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'Paris Cannibal' Sagawa still hungers for attention

"I invited her to join me for some Japanese food. But Japanese restaurants [in Paris] were expensive, so I said I'd prepare sukiyaki at home. No one else came along, and usually a girl would be on her guard to be alone with a man at his place, but Renee was completely at ease.

"The sukiyaki got burnt and stuck to the pot, and while she stood at the sink washing it, I got this feeling while looking at her from behind --- I don't know why --- that she looked like a whore, and I was overcome with this compulsion to eat her."

So he did. With a completely detached mien, as if he were talking about another person, Issei Sagawa conveys to writer-photographer Noboru Hashimoto in Jitsuwa Knuckles (October) the details of the 1981 crime that got him enshrined in the Hall of Gustatory Infamy along with Dr. Hannibal Lecter.

His victim was 25-year-old Renee Hartevelt, a literature student from the Netherlands of Jewish background, who was, like Sagawa, enrolled at the Sorbonne. The murder weapon was a small-caliber rifle fired at the back of her head from close range. After having sex with her corpse, he then carved up portions of her body and ate them. He described the taste of the raw flesh as resembling "tuna sashimi." Other parts were stored in the refrigerator and cooked after garnishing with salt and pepper. And sorry, but any further descriptions of this creepy cook's macabre meal will have to be entrusted to another translator, folks. In fact, I'm shutting down until the urge to regurgitate subsides.

[Okay, I'm back.]

By his own account, Sagawa loaded the unconsumed remains of Hartevelt's corpse into two suitcases and transported them into a park. While discarding the evidence of his grisly crime in the shrubbery, he was spotted by an amorous couple, who informed the police, describing the perpetrator an Asian, standing 160cm tall and almost emaciated in appearance (Sagawa weighed just 35 kilograms at the time.) He was tracked down and arrested soon thereafter.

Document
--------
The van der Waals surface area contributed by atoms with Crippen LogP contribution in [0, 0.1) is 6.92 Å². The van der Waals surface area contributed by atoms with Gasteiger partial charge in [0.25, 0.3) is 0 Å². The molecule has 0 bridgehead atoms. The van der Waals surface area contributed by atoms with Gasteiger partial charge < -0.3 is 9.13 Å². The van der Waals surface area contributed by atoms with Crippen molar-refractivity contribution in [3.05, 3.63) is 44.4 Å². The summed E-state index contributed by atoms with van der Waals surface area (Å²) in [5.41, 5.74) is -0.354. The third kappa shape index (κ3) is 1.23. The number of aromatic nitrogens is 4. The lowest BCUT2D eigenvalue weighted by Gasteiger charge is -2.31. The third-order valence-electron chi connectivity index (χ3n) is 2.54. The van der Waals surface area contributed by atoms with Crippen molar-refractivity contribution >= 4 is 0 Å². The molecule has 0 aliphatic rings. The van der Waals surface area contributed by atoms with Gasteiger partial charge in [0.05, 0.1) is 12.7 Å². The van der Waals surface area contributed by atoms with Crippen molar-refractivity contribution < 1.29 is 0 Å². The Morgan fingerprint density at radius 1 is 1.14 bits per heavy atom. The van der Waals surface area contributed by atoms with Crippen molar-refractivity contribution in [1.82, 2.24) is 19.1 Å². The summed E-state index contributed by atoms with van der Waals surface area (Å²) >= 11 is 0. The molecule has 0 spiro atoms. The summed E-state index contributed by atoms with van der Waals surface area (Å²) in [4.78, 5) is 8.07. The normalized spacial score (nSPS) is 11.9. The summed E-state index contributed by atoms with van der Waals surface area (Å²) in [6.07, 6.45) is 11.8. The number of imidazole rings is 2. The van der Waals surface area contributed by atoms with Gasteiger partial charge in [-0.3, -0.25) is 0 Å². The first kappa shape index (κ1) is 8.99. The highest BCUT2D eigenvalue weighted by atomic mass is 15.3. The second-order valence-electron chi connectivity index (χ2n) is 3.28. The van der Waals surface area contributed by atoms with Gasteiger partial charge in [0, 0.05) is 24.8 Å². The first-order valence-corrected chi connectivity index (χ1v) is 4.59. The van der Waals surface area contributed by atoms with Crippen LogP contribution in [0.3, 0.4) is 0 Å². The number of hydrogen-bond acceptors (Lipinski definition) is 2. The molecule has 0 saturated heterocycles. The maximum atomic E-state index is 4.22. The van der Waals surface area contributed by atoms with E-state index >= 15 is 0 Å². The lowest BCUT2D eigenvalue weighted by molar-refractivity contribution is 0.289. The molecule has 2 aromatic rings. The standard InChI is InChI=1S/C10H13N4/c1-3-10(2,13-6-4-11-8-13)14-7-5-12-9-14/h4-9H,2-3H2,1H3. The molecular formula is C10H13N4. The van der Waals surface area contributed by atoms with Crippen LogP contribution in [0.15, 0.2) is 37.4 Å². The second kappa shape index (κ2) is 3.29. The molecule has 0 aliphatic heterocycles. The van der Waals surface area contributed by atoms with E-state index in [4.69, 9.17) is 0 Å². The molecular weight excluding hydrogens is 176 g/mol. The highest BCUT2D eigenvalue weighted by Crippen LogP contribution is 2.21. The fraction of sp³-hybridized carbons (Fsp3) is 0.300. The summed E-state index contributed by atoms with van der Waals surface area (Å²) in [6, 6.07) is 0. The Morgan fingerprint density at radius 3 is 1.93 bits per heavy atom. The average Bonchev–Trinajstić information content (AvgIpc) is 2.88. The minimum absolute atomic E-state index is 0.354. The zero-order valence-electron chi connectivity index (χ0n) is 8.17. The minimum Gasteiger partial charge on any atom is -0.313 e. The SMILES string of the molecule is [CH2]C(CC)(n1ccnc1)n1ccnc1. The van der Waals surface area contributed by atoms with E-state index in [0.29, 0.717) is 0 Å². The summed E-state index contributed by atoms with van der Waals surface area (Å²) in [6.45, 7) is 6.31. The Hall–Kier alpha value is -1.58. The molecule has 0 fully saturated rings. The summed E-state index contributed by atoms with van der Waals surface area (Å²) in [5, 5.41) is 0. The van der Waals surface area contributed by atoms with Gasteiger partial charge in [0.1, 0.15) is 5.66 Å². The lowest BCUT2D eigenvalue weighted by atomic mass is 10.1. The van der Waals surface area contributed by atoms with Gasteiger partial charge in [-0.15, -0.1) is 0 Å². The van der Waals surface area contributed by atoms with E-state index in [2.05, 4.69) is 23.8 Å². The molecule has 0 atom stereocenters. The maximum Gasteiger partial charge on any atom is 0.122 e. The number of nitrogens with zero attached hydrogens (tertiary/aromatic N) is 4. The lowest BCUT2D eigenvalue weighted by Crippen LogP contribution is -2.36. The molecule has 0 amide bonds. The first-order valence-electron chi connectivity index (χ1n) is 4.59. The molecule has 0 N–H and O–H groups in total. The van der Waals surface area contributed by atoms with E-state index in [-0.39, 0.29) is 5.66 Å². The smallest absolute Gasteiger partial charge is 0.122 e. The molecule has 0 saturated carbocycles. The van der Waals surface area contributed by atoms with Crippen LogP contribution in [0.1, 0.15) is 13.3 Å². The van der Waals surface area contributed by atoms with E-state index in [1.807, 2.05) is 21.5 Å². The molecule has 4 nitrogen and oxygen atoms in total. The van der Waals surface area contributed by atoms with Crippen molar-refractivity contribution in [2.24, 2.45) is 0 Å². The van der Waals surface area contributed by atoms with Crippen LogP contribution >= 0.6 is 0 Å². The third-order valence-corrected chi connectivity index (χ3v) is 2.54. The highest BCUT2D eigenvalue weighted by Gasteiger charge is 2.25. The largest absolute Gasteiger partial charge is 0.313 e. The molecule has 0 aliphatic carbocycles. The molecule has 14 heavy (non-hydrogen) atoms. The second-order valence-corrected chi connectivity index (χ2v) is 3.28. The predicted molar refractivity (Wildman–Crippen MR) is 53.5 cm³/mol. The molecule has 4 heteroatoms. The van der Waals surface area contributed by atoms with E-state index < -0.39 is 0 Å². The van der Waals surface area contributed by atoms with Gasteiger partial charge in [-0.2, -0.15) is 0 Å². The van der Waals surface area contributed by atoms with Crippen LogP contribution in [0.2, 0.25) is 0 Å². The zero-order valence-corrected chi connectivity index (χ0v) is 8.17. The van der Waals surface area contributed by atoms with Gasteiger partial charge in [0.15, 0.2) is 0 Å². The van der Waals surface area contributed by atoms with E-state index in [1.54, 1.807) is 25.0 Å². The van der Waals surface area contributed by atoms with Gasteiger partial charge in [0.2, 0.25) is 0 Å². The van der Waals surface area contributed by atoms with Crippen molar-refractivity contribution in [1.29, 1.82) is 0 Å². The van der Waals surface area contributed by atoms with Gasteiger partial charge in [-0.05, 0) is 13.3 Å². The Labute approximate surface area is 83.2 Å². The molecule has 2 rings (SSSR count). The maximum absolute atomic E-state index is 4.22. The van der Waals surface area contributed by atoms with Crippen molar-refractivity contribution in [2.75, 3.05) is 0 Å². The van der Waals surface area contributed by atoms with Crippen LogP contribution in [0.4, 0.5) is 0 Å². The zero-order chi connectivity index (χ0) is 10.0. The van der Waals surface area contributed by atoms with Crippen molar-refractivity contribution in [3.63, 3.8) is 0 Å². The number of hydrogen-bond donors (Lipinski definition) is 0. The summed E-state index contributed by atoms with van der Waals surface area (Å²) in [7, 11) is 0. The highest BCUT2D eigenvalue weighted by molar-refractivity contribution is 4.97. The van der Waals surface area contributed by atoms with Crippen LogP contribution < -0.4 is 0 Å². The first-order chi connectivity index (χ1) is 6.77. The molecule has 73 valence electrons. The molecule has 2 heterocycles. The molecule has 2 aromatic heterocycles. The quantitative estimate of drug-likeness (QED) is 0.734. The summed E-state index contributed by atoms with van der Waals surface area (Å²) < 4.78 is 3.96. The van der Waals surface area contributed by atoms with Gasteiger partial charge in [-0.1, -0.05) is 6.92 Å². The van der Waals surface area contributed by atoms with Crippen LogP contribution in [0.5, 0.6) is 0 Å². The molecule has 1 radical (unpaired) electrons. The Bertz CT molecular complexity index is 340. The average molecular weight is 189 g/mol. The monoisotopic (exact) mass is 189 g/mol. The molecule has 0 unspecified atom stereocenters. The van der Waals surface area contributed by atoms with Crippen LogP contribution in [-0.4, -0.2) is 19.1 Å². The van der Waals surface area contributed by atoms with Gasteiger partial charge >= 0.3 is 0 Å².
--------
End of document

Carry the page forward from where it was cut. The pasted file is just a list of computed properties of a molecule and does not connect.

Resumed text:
Found not guilty by reason of insanity, he was confined to a mental hospital but expelled from France and allowed to return to Japan after a year.

While members of the public reacted to Sagawa's antics with a kind of morbid curiosity, the reaction by some of those who encountered him personally was more visceral. They found him not only dislikable, but loathsome to the extreme.

To get out of the job, one cameraman ordered by a weekly photo magazine to cover Sagawa was even said to have feigned alcoholism and hospitalized.

More than 10 books were published about him. One was an autobiographical, self-illustrated account of his crime. Another was a compendium of letters between the hospitalized Sagawa and a famous dramatist that was awarded the prestigious Akutagawa literary prize. This, Hashimoto writes, helped to solidify Sagawa's identity as an eater of human flesh, while at the same time encouraging him to engage in buffoonery.

And engage he did. After his discharge from a Tokyo hospital, Sagawa subsequently worked at earning a well-deserved reputation as Japan's "celebrity cannibal," with an appearance in an adult video, as a guest on TV talk shows and in the print media.

"His sole claim to fame," Hashimoto tells Jitsuwa Knuckles readers, "was one that no one else could make: that he had eaten another human being."

Sagawa currently lives on an inheritance from his father and his writings. Most Japanese media avoid him now, but he still earns stipends from foreign camera crews that come to Japan to request him to appear in tabloid-style documentaries.

A photo in Jitsuwa Knuckles shows the bespectacled Sagawa standing outside a store window, admiring the legs of a female mannequin.

"When I see a beautiful girl while riding the train, I feel like eating her," he confesses.

There's no explaining the madness --- the cowardice and desires --- that drove him to cannibalism. His twisted sexual urges toward women. It is here, Hashimoto writes, where Issei Sagawa's sole existence is to be found. (By Masuo Kamiyama, contributing writer)

(Mainichi Japan) October 2, 2007


WaiWai stories are transcriptions of articles that originally appeared in Japanese language publications. The Mainichi Daily News cannot be held responsible for the contents of the original articles, nor does it guarantee their accuracy. Views expressed in the WaiWai column are not necessarily those held by the Mainichi Daily News or the Mainichi Newspapers Co. WaiWai © Mainichi Newspapers Co. 1989-2007.

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